• Heart Failure
  • Cardiovascular Clinical Consult
  • Adult Immunization
  • Hepatic Disease
  • Rare Disorders
  • Pediatric Immunization
  • Implementing The Topcon Ocular Telehealth Platform
  • Weight Management
  • Monkeypox
  • Guidelines
  • Men's Health
  • Psychiatry
  • Allergy
  • Nutrition
  • Women's Health
  • Cardiology
  • Substance Use
  • Pediatrics
  • Kidney Disease
  • Genetics
  • Complimentary & Alternative Medicine
  • Dermatology
  • Endocrinology
  • Oral Medicine
  • Otorhinolaryngologic Diseases
  • Pain
  • Gastrointestinal Disorders
  • Geriatrics
  • Infection
  • Musculoskeletal Disorders
  • Obesity
  • Rheumatology
  • Technology
  • Cancer
  • Nephrology
  • Anemia
  • Neurology
  • Pulmonology

Combination Therapies for Dermatomyositis: An Emerging Consensus


What are the latest recommendations concerning the treatmentof dermatomyositis?

What are the latest recommendations concerning the treatmentof dermatomyositis?
-- Maria Demkowicz, MD
   Olney, Md
Standard drug therapy for adult dermatomyositisand other forms of inflammatory myositis includescorticosteroids, methotrexate, and azathioprine.Oral prednisone, 0.75 to 1 mg/kg/d or 40 to 80mg/d, is the recommended first-line treatment.However, while 60% to 80% of patients show partial improvementwith corticosteroid therapy, only about one thirdachieve complete remission.Most patients require combination therapy with bothcorticosteroids and a second-line cytotoxic drug, such asPO methotrexate (7.5 to 25 mg weekly), azathioprine (1 to3 mg/kg/d or 50 to 150 mg/d), or cyclosporine (2.5 to7.5 mg/kg/d). Such a regimen is indicated particularly forthe following patients:

  • Those with corticosteroid-resistant myositis (who, after4 to 8 weeks, have failed to respond to prednisone dosagesof 0.75 mg/kg/d or higher).
  • Those with comorbid conditions exacerbated by prolongedhigh-dose corticosteroid therapy, such as diabetes,heart failure, or hypertension.
  • Those who experience a flare of myositis when the corticosteroiddosage is tapered.
  • Those with major corticosteroid complications, such as diabetes,Cushing syndrome, hypertension, or osteoporosis.

Early use of combination therapy is especially recommendedfor patients in whom diagnosis or initiation oftreatment was delayed, as well as those with the followingconditions:

  • Severe dermatomyositis or polymyositis.
  • Profound weakness and anti-signal recognition proteinantibodies or anti-Jo antibodies.
  • Significant myositis-associated interstitial pulmonarydisease, myocarditis, or dysphagia.

In recent years, a number of alternative treatmentstrategies and investigational therapies have been advocated,particularly in patients with refractory dermatomyositisor polymyositis and in those with interstitialpulmonary disease, myocarditis, esophageal dysmotility,or cutaneous dermatomyositis lesions. These therapiesinclude:

  • Low-dose corticosteroids (prednisone, 0.5 mg/kg/d or7.5 to 30 mg/d) in combination with oral methotrexate,azathioprine, or cyclophosphamide.
  • Intermittent megadose IV pulse corticosteroid therapy(methylprednisolone, 15 to 30 mg/kg/d or 500 to 1000 mg/dfor 3 days per month for 3 to 6 months) combined withmethotrexate or another cytotoxic drug.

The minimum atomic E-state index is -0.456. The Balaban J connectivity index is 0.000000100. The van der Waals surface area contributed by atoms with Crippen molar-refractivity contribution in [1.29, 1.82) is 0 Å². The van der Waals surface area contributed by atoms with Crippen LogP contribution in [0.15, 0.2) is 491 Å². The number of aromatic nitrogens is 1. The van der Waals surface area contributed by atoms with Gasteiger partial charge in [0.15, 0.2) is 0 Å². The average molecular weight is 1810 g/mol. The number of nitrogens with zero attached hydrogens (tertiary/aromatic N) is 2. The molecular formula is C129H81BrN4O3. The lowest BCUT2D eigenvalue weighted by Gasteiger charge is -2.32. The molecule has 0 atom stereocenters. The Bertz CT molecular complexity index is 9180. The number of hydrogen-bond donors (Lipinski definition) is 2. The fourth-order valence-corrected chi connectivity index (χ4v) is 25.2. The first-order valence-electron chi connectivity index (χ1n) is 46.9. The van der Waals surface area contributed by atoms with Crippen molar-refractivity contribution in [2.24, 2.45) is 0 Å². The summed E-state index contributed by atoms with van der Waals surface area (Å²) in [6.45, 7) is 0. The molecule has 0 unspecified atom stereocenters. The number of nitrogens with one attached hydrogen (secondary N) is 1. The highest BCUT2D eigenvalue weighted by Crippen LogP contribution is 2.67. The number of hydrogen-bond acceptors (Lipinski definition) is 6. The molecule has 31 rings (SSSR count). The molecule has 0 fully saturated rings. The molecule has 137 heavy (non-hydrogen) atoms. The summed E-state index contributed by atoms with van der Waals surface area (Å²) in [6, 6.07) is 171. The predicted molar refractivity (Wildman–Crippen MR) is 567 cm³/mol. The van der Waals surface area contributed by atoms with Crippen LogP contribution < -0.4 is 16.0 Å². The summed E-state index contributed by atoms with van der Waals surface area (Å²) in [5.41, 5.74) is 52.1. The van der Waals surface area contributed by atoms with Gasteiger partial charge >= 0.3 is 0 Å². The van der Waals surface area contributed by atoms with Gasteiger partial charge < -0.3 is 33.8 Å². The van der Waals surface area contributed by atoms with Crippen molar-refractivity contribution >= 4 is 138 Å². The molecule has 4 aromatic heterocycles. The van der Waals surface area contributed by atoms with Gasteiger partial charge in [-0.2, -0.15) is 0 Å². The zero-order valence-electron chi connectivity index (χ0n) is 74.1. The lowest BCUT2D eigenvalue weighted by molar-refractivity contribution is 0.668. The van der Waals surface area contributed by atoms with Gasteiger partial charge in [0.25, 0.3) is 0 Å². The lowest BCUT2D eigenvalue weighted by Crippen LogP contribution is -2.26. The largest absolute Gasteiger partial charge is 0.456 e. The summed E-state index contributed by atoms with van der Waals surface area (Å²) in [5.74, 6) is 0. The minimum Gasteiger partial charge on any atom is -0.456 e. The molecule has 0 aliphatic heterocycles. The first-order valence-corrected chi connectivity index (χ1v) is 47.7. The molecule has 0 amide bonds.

• Combination therapy with corticosteroids and bothmethotrexate (7.5 to 25 mg/wk) and azathioprine (50 to150 mg/d).
  • Therapy with both PO cyclosporine (2.5 to 7.5 mg/kg/d)and prednisone.
  • IV immunoglobulin (1 g/kg/d infused over 8 to 12 hoursfor 2 successive days per month for 4 to 6 months) in combinationwith corticosteroid therapy (recommended particularlyfor patients with refractory dermatomyositis).
  • Tacrolimus (FK506), 0.075 mg/kg/d PO.
  • Fludarabine (20 mg/m2 of body surface area/d PO for3 days per month for 6 months).
  • IV pulse cyclophosphamide, 0.5 g/m2 of body surfacearea every 4 weeks for 9 cycles (recommended particularlyfor patients with treatment-resistant, myositis-relatedinterstitial pulmonary disease).
  • Mycophenolate mofetil, 1000 to 2000 mg/d; hydroxychloroquine,200 to 400 mg/d; or low-dose IV immunoglobulin,0.1 g/kg/d for 5 successive days a week for 2weeks (recommended especially for patients with dermatomyositisand cutaneous lesions refractory to bothcorticosteroids and cytotoxic drugs).

Biologic agents, including the anti-tumor necrosis factordrugs etanercept and infliximab. Preliminary studies suggestthat these drugs may be effective in patients with idiopathicmyositis refractory to corticosteroids, methotrexate,azathioprine, and/or cyclosporine.There is little recent experience with such old-linetherapies as total lymphoid irradiation, apheresis (plasmapheresisor leukapheresis), and chlorambucil. Considerthese only in patients with severe intractable dermatomyositisor polymyositis.A consensus is emerging in favor of the early use ofcombination therapies in the management of idiopathicinflammatory myositis, including dermatomyositis. However,adverse drug reactions are relatively frequent withsuch therapies, and recovery of muscle function is oftenincomplete. Research is needed to develop more effectivepharmacotherapies with fewer side effects.

-- Adel G. Fam, MD
    Professor of Medicine
    University of Toronto



  • Fam AG. Recent advances in the management of adult myositis. Expert OpinInvestig Drugs. 2001;10:1265-1277.
  • Oddis CV. Current approach to the treatment of polymyositis and dermatomyositis.Curr Opin Rheumatol. 2000;12:492-497.
  • Qushmaq KA, Chalmers A, Esdaile JM. Cyclosporin A in the treatment of refractoryadult polymyositis/dermatomyositis: population based experience in 6 patientsand literature review. J Rheumatol. 2000;27:2855-2859.
  • Villalba L, Hicks JE, Adams EM, et al. Treatment of refractory myositis. A randomizedcrossover study of two new cytotoxic regimens. Arthritis Rheum. 1998;41:392-399.
Related Videos
Related Content
© 2024 MJH Life Sciences

All rights reserved.